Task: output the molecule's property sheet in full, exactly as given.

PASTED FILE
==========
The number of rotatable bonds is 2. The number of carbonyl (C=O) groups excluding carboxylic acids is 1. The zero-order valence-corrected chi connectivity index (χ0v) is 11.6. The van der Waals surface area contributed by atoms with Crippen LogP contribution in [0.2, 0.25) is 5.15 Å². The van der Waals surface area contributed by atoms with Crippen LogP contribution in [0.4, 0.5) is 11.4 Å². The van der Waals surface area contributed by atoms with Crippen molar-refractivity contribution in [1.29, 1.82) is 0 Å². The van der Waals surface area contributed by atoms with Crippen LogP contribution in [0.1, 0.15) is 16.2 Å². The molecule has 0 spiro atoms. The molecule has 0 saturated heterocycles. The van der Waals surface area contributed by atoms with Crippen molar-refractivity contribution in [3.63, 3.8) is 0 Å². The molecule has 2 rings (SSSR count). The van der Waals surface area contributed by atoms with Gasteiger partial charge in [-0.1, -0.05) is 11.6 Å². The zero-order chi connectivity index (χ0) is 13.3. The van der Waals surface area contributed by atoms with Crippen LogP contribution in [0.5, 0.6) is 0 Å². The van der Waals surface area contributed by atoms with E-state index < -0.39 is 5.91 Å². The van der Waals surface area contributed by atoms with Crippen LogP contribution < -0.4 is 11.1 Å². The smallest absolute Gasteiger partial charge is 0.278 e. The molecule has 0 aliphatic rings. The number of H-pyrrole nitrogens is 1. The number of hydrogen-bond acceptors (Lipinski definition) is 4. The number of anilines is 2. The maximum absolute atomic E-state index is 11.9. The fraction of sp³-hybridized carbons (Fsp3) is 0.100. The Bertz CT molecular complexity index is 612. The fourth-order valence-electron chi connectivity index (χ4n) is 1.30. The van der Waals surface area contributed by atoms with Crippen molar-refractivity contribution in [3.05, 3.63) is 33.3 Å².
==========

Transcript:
The number of rotatable bonds is 2. The number of carbonyl (C=O) groups excluding carboxylic acids is 1. The zero-order valence-corrected chi connectivity index (χ0v) is 11.6. The van der Waals surface area contributed by atoms with Crippen LogP contribution in [0.2, 0.25) is 5.15 Å². The van der Waals surface area contributed by atoms with Crippen LogP contribution in [0.4, 0.5) is 11.4 Å². The van der Waals surface area contributed by atoms with Crippen molar-refractivity contribution in [1.29, 1.82) is 0 Å². The van der Waals surface area contributed by atoms with Crippen LogP contribution in [0.1, 0.15) is 16.2 Å². The molecule has 0 spiro atoms. The molecule has 0 saturated heterocycles. The van der Waals surface area contributed by atoms with Crippen molar-refractivity contribution in [3.63, 3.8) is 0 Å². The molecule has 2 rings (SSSR count). The van der Waals surface area contributed by atoms with Gasteiger partial charge in [-0.1, -0.05) is 11.6 Å². The zero-order chi connectivity index (χ0) is 13.3. The van der Waals surface area contributed by atoms with Crippen LogP contribution in [0.5, 0.6) is 0 Å². The van der Waals surface area contributed by atoms with E-state index < -0.39 is 5.91 Å². The van der Waals surface area contributed by atoms with Crippen LogP contribution < -0.4 is 11.1 Å². The smallest absolute Gasteiger partial charge is 0.278 e. The molecule has 0 aliphatic rings. The number of H-pyrrole nitrogens is 1. The number of hydrogen-bond acceptors (Lipinski definition) is 4. The number of anilines is 2. The maximum absolute atomic E-state index is 11.9. The fraction of sp³-hybridized carbons (Fsp3) is 0.100. The Bertz CT molecular complexity index is 612. The fourth-order valence-electron chi connectivity index (χ4n) is 1.30. The van der Waals surface area contributed by atoms with Crippen molar-refractivity contribution in [3.05, 3.63) is 33.3 Å².